Facebook is to lift its ban on linking to news stories from Australian media organisations, after a payment deal was hammered out.
A stand-off with the Government over payment to media organisations for the use of their content had resulted in a shutdown of news links by Facebook Australia for the past five days.
Treasurer Josh Frydenberg and Facebook said a compromise had been reached on key aspects of the proposed law to enforce payment for news on the platform.
As the Australian parliament is on the brink of passing the new law, the compromise means that tech giants Facebook and Google will pay local media firms for news.
Google had earlier agreed to payment terms for linking on its search engine to material from news organisations, despite earlier threats to pull its services from Australia over the new laws.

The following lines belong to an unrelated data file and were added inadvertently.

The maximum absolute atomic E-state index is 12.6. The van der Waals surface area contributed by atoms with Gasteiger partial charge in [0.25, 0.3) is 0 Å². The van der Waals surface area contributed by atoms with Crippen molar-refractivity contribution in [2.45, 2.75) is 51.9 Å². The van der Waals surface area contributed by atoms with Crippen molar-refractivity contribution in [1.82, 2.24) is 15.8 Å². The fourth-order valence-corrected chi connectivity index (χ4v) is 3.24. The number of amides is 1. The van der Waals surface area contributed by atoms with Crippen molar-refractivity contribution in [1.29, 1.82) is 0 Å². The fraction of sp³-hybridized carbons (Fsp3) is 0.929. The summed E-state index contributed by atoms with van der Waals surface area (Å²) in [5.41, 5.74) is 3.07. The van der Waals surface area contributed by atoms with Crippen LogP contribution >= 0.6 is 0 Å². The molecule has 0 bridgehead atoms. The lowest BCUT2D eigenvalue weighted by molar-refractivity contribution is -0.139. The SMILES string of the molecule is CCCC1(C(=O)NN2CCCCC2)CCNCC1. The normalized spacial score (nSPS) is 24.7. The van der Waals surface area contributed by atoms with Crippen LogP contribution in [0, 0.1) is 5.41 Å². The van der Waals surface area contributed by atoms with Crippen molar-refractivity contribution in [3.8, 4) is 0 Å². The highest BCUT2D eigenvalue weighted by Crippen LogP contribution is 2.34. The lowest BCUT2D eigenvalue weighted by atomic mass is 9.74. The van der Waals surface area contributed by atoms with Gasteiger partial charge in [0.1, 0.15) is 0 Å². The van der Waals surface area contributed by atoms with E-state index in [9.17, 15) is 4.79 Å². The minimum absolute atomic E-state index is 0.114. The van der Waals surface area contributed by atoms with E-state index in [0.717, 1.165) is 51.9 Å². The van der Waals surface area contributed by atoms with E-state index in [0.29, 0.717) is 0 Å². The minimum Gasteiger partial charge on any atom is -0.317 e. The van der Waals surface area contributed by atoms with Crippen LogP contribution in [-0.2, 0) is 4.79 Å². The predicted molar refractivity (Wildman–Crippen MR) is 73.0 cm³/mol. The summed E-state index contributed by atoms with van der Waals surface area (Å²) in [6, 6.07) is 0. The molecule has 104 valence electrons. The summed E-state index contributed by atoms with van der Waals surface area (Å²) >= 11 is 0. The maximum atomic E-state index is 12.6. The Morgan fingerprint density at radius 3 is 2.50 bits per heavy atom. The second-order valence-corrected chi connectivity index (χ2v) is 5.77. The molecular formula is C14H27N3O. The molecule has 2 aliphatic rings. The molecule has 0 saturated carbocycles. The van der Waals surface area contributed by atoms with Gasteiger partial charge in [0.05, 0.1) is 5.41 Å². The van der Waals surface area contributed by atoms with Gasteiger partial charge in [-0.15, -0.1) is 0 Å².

It is understood there is a two-month window for payment terms to be agreed by Facebook.
“As a result of these changes, we can now work to further our investment in public interest journalism, and restore news on Facebook for Australians in the coming days,” said Will Easton, managing director of Facebook Australia.
The blocking of news link by Facebook last week was seen as a test case for the future relationship between tech giants and news organisations.
The platform inadvertently blocked several public-health information sites, as part of the shutdown, a move which drew adverse commentary.
“There is no doubt that Australia has been a proxy battle for the world,” said Frydenberg, after agreement was reached.
The tech giants objected to provisions that made negotiations with media companies mandatory and gave an Australian regulator the power to impose settlement terms.